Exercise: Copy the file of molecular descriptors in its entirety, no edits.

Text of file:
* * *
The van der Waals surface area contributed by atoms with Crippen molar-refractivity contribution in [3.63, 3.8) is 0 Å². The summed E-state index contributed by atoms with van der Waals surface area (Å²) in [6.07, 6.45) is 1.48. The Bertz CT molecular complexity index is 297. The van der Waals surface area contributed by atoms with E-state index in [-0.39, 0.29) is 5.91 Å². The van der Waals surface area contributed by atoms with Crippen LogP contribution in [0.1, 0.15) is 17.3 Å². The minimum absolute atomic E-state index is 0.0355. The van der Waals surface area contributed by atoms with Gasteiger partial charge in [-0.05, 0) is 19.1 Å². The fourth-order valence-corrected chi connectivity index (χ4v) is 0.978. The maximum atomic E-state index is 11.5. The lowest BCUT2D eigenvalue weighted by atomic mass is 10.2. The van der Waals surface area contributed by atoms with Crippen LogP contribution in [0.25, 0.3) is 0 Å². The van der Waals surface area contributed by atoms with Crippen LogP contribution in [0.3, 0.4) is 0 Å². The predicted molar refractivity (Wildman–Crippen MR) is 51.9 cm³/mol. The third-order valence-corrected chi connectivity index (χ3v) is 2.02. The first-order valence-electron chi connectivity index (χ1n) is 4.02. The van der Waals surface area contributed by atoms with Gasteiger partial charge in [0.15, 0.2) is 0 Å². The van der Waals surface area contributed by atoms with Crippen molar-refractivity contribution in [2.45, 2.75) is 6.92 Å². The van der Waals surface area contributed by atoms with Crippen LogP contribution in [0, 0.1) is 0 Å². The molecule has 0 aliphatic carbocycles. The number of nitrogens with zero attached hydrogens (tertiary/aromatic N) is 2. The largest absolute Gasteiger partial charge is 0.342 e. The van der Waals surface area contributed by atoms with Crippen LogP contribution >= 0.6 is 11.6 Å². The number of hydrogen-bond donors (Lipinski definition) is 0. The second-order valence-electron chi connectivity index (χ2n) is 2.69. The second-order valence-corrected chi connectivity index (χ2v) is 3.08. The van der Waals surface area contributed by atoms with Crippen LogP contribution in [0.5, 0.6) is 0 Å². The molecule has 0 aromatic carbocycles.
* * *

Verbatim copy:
The van der Waals surface area contributed by atoms with Crippen molar-refractivity contribution in [3.63, 3.8) is 0 Å². The summed E-state index contributed by atoms with van der Waals surface area (Å²) in [6.07, 6.45) is 1.48. The Bertz CT molecular complexity index is 297. The van der Waals surface area contributed by atoms with E-state index in [-0.39, 0.29) is 5.91 Å². The van der Waals surface area contributed by atoms with Crippen LogP contribution in [0.1, 0.15) is 17.3 Å². The minimum absolute atomic E-state index is 0.0355. The van der Waals surface area contributed by atoms with Gasteiger partial charge in [-0.05, 0) is 19.1 Å². The fourth-order valence-corrected chi connectivity index (χ4v) is 0.978. The maximum atomic E-state index is 11.5. The lowest BCUT2D eigenvalue weighted by atomic mass is 10.2. The van der Waals surface area contributed by atoms with Crippen LogP contribution in [0.25, 0.3) is 0 Å². The van der Waals surface area contributed by atoms with Crippen LogP contribution in [0.3, 0.4) is 0 Å². The predicted molar refractivity (Wildman–Crippen MR) is 51.9 cm³/mol. The third-order valence-corrected chi connectivity index (χ3v) is 2.02. The first-order valence-electron chi connectivity index (χ1n) is 4.02. The van der Waals surface area contributed by atoms with Gasteiger partial charge in [0.15, 0.2) is 0 Å². The van der Waals surface area contributed by atoms with Crippen molar-refractivity contribution in [2.45, 2.75) is 6.92 Å². The van der Waals surface area contributed by atoms with Crippen LogP contribution in [0, 0.1) is 0 Å². The molecule has 0 aliphatic carbocycles. The number of nitrogens with zero attached hydrogens (tertiary/aromatic N) is 2. The largest absolute Gasteiger partial charge is 0.342 e. The van der Waals surface area contributed by atoms with Crippen LogP contribution >= 0.6 is 11.6 Å². The number of hydrogen-bond donors (Lipinski definition) is 0. The second-order valence-electron chi connectivity index (χ2n) is 2.69. The second-order valence-corrected chi connectivity index (χ2v) is 3.08. The van der Waals surface area contributed by atoms with Crippen LogP contribution in [0.5, 0.6) is 0 Å². The molecule has 0 aromatic carbocycles.